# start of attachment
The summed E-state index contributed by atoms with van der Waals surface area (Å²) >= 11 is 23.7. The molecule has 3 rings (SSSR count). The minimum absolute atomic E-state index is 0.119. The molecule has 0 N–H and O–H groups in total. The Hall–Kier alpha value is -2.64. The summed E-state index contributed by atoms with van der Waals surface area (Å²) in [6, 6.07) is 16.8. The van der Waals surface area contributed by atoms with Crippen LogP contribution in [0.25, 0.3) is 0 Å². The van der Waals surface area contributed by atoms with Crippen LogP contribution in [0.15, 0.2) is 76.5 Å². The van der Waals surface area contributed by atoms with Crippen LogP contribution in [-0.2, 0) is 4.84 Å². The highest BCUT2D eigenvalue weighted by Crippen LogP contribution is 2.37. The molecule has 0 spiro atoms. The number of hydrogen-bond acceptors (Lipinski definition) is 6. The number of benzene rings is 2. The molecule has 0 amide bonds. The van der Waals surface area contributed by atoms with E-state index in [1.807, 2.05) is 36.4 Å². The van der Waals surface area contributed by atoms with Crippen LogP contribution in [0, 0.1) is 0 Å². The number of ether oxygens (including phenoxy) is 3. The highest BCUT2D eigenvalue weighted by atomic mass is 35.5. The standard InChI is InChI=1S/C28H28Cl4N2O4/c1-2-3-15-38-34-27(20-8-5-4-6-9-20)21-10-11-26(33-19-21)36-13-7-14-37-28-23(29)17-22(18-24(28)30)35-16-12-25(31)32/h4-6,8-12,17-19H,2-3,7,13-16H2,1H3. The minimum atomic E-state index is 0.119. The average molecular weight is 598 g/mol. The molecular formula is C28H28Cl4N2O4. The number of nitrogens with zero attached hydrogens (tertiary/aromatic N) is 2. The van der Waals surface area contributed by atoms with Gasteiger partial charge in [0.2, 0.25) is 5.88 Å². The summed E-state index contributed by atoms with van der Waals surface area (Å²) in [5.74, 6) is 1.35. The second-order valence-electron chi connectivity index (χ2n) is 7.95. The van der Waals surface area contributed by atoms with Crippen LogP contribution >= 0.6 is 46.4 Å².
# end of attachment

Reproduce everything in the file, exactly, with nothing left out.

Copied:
The summed E-state index contributed by atoms with van der Waals surface area (Å²) >= 11 is 23.7. The molecule has 3 rings (SSSR count). The minimum absolute atomic E-state index is 0.119. The molecule has 0 N–H and O–H groups in total. The Hall–Kier alpha value is -2.64. The summed E-state index contributed by atoms with van der Waals surface area (Å²) in [6, 6.07) is 16.8. The van der Waals surface area contributed by atoms with Crippen LogP contribution in [0.25, 0.3) is 0 Å². The van der Waals surface area contributed by atoms with Crippen LogP contribution in [0.15, 0.2) is 76.5 Å². The van der Waals surface area contributed by atoms with Crippen LogP contribution in [-0.2, 0) is 4.84 Å². The highest BCUT2D eigenvalue weighted by Crippen LogP contribution is 2.37. The molecule has 0 spiro atoms. The number of hydrogen-bond acceptors (Lipinski definition) is 6. The number of benzene rings is 2. The molecule has 0 amide bonds. The van der Waals surface area contributed by atoms with E-state index in [1.807, 2.05) is 36.4 Å². The van der Waals surface area contributed by atoms with Crippen LogP contribution in [0, 0.1) is 0 Å². The number of ether oxygens (including phenoxy) is 3. The highest BCUT2D eigenvalue weighted by atomic mass is 35.5. The standard InChI is InChI=1S/C28H28Cl4N2O4/c1-2-3-15-38-34-27(20-8-5-4-6-9-20)21-10-11-26(33-19-21)36-13-7-14-37-28-23(29)17-22(18-24(28)30)35-16-12-25(31)32/h4-6,8-12,17-19H,2-3,7,13-16H2,1H3. The minimum atomic E-state index is 0.119. The average molecular weight is 598 g/mol. The molecular formula is C28H28Cl4N2O4. The number of nitrogens with zero attached hydrogens (tertiary/aromatic N) is 2. The van der Waals surface area contributed by atoms with Gasteiger partial charge in [0.2, 0.25) is 5.88 Å². The summed E-state index contributed by atoms with van der Waals surface area (Å²) in [5.74, 6) is 1.35. The second-order valence-electron chi connectivity index (χ2n) is 7.95. The van der Waals surface area contributed by atoms with Crippen LogP contribution >= 0.6 is 46.4 Å².